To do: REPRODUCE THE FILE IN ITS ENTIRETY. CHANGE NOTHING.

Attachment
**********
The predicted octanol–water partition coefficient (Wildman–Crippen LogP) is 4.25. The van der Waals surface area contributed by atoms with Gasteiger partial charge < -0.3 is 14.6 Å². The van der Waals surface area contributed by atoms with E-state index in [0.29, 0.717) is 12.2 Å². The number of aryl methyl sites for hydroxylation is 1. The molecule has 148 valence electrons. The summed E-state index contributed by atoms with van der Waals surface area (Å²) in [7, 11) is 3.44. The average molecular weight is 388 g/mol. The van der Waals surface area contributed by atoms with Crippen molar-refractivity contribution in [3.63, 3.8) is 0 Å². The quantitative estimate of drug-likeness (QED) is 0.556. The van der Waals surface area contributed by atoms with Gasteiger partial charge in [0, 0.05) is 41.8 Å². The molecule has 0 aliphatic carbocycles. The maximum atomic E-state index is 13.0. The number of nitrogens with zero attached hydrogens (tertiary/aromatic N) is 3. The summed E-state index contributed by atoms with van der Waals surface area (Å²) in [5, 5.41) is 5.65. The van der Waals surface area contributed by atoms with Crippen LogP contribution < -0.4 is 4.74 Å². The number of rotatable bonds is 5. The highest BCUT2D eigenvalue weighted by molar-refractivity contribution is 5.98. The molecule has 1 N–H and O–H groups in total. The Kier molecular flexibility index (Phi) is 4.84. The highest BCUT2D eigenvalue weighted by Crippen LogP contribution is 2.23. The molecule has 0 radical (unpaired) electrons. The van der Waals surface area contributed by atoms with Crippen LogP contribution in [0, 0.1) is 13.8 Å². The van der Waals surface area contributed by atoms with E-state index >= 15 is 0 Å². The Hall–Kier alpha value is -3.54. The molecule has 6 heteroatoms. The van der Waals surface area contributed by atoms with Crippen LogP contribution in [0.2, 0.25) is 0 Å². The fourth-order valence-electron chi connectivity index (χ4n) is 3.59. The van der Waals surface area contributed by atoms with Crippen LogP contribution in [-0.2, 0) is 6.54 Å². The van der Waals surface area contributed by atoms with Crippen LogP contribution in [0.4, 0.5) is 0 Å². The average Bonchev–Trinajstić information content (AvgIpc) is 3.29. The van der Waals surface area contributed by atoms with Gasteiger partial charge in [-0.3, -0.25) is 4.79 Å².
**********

The predicted octanol–water partition coefficient (Wildman–Crippen LogP) is 4.25. The van der Waals surface area contributed by atoms with Gasteiger partial charge < -0.3 is 14.6 Å². The van der Waals surface area contributed by atoms with E-state index in [0.29, 0.717) is 12.2 Å². The number of aryl methyl sites for hydroxylation is 1. The molecule has 148 valence electrons. The summed E-state index contributed by atoms with van der Waals surface area (Å²) in [7, 11) is 3.44. The average molecular weight is 388 g/mol. The van der Waals surface area contributed by atoms with Crippen molar-refractivity contribution in [3.63, 3.8) is 0 Å². The quantitative estimate of drug-likeness (QED) is 0.556. The van der Waals surface area contributed by atoms with Gasteiger partial charge in [0, 0.05) is 41.8 Å². The molecule has 0 aliphatic carbocycles. The maximum atomic E-state index is 13.0. The number of nitrogens with zero attached hydrogens (tertiary/aromatic N) is 3. The summed E-state index contributed by atoms with van der Waals surface area (Å²) in [5, 5.41) is 5.65. The van der Waals surface area contributed by atoms with Crippen LogP contribution < -0.4 is 4.74 Å². The number of rotatable bonds is 5. The highest BCUT2D eigenvalue weighted by molar-refractivity contribution is 5.98. The molecule has 1 N–H and O–H groups in total. The Kier molecular flexibility index (Phi) is 4.84. The highest BCUT2D eigenvalue weighted by Crippen LogP contribution is 2.23. The molecule has 0 radical (unpaired) electrons. The van der Waals surface area contributed by atoms with Crippen LogP contribution in [0, 0.1) is 13.8 Å². The van der Waals surface area contributed by atoms with E-state index >= 15 is 0 Å². The Hall–Kier alpha value is -3.54. The molecule has 6 heteroatoms. The van der Waals surface area contributed by atoms with Crippen LogP contribution in [0.2, 0.25) is 0 Å². The fourth-order valence-electron chi connectivity index (χ4n) is 3.59. The van der Waals surface area contributed by atoms with Crippen LogP contribution in [-0.2, 0) is 6.54 Å². The van der Waals surface area contributed by atoms with Crippen LogP contribution in [0.4, 0.5) is 0 Å². The average Bonchev–Trinajstić information content (AvgIpc) is 3.29. The van der Waals surface area contributed by atoms with Gasteiger partial charge in [-0.3, -0.25) is 4.79 Å².